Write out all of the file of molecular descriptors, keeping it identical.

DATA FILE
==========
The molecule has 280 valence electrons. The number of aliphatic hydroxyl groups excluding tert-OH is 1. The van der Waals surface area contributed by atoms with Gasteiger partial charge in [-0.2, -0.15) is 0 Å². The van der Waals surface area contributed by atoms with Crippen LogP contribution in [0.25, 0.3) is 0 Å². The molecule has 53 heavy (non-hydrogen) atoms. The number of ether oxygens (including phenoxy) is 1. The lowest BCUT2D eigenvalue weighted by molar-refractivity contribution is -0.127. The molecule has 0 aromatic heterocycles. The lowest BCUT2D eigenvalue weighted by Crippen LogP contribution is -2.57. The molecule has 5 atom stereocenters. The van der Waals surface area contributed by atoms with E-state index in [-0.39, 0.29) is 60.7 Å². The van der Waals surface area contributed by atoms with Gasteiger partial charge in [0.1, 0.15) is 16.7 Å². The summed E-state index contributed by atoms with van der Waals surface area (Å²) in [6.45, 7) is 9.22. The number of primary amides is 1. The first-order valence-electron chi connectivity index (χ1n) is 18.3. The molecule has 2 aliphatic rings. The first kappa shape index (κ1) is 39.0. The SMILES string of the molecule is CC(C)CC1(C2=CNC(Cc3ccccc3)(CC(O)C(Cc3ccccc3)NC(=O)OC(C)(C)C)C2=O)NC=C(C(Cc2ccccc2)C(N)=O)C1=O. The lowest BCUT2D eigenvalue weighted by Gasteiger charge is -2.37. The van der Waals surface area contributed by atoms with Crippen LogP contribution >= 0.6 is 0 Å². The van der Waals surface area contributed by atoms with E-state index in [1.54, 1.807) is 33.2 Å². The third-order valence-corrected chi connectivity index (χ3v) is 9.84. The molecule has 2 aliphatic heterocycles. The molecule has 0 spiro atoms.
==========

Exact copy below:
The molecule has 280 valence electrons. The number of aliphatic hydroxyl groups excluding tert-OH is 1. The van der Waals surface area contributed by atoms with Gasteiger partial charge in [-0.2, -0.15) is 0 Å². The van der Waals surface area contributed by atoms with Crippen LogP contribution in [0.25, 0.3) is 0 Å². The molecule has 53 heavy (non-hydrogen) atoms. The number of ether oxygens (including phenoxy) is 1. The lowest BCUT2D eigenvalue weighted by molar-refractivity contribution is -0.127. The molecule has 0 aromatic heterocycles. The lowest BCUT2D eigenvalue weighted by Crippen LogP contribution is -2.57. The molecule has 5 atom stereocenters. The van der Waals surface area contributed by atoms with E-state index in [-0.39, 0.29) is 60.7 Å². The van der Waals surface area contributed by atoms with Gasteiger partial charge in [0.1, 0.15) is 16.7 Å². The summed E-state index contributed by atoms with van der Waals surface area (Å²) in [6.45, 7) is 9.22. The number of primary amides is 1. The first-order valence-electron chi connectivity index (χ1n) is 18.3. The molecule has 2 aliphatic rings. The first kappa shape index (κ1) is 39.0. The SMILES string of the molecule is CC(C)CC1(C2=CNC(Cc3ccccc3)(CC(O)C(Cc3ccccc3)NC(=O)OC(C)(C)C)C2=O)NC=C(C(Cc2ccccc2)C(N)=O)C1=O. The lowest BCUT2D eigenvalue weighted by Gasteiger charge is -2.37. The van der Waals surface area contributed by atoms with Crippen LogP contribution >= 0.6 is 0 Å². The van der Waals surface area contributed by atoms with E-state index in [1.54, 1.807) is 33.2 Å². The third-order valence-corrected chi connectivity index (χ3v) is 9.84. The molecule has 2 aliphatic heterocycles. The molecule has 0 spiro atoms.